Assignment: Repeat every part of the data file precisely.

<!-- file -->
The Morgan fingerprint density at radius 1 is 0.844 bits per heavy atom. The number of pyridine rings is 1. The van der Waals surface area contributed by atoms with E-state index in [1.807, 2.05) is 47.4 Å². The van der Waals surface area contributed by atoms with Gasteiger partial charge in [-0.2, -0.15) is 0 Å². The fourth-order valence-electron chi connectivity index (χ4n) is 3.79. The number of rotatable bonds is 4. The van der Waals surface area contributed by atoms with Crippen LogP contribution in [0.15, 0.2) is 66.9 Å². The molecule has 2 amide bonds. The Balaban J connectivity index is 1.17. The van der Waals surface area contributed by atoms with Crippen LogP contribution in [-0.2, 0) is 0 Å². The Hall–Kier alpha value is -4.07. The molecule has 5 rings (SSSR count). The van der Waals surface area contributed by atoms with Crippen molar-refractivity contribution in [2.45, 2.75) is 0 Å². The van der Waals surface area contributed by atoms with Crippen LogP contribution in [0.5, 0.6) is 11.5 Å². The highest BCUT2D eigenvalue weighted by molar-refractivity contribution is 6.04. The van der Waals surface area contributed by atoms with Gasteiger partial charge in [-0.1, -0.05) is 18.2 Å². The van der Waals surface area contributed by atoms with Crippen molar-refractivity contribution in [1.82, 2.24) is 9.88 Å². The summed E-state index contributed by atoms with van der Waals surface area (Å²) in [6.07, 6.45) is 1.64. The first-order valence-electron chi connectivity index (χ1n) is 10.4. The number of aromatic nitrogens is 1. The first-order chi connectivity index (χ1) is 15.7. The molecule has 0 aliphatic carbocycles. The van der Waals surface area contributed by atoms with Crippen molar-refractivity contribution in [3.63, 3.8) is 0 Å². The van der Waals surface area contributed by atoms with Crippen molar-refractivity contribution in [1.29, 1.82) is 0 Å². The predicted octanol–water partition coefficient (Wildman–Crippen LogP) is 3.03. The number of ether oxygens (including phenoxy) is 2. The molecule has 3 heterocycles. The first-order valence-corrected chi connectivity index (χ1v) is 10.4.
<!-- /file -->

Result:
The Morgan fingerprint density at radius 1 is 0.844 bits per heavy atom. The number of pyridine rings is 1. The van der Waals surface area contributed by atoms with E-state index in [1.807, 2.05) is 47.4 Å². The van der Waals surface area contributed by atoms with Gasteiger partial charge in [-0.2, -0.15) is 0 Å². The fourth-order valence-electron chi connectivity index (χ4n) is 3.79. The number of rotatable bonds is 4. The van der Waals surface area contributed by atoms with Crippen LogP contribution in [0.15, 0.2) is 66.9 Å². The molecule has 2 amide bonds. The Balaban J connectivity index is 1.17. The van der Waals surface area contributed by atoms with Crippen LogP contribution in [-0.2, 0) is 0 Å². The Hall–Kier alpha value is -4.07. The molecule has 5 rings (SSSR count). The van der Waals surface area contributed by atoms with Crippen molar-refractivity contribution in [2.45, 2.75) is 0 Å². The van der Waals surface area contributed by atoms with Crippen LogP contribution in [0.5, 0.6) is 11.5 Å². The highest BCUT2D eigenvalue weighted by molar-refractivity contribution is 6.04. The van der Waals surface area contributed by atoms with Gasteiger partial charge in [-0.1, -0.05) is 18.2 Å². The van der Waals surface area contributed by atoms with Crippen molar-refractivity contribution in [1.82, 2.24) is 9.88 Å². The summed E-state index contributed by atoms with van der Waals surface area (Å²) in [6.07, 6.45) is 1.64. The first-order valence-electron chi connectivity index (χ1n) is 10.4. The number of aromatic nitrogens is 1. The first-order chi connectivity index (χ1) is 15.7. The molecule has 0 aliphatic carbocycles. The van der Waals surface area contributed by atoms with Crippen molar-refractivity contribution in [3.63, 3.8) is 0 Å². The van der Waals surface area contributed by atoms with Crippen molar-refractivity contribution in [1.29, 1.82) is 0 Å². The predicted octanol–water partition coefficient (Wildman–Crippen LogP) is 3.03. The number of ether oxygens (including phenoxy) is 2. The molecule has 3 heterocycles. The first-order valence-corrected chi connectivity index (χ1v) is 10.4.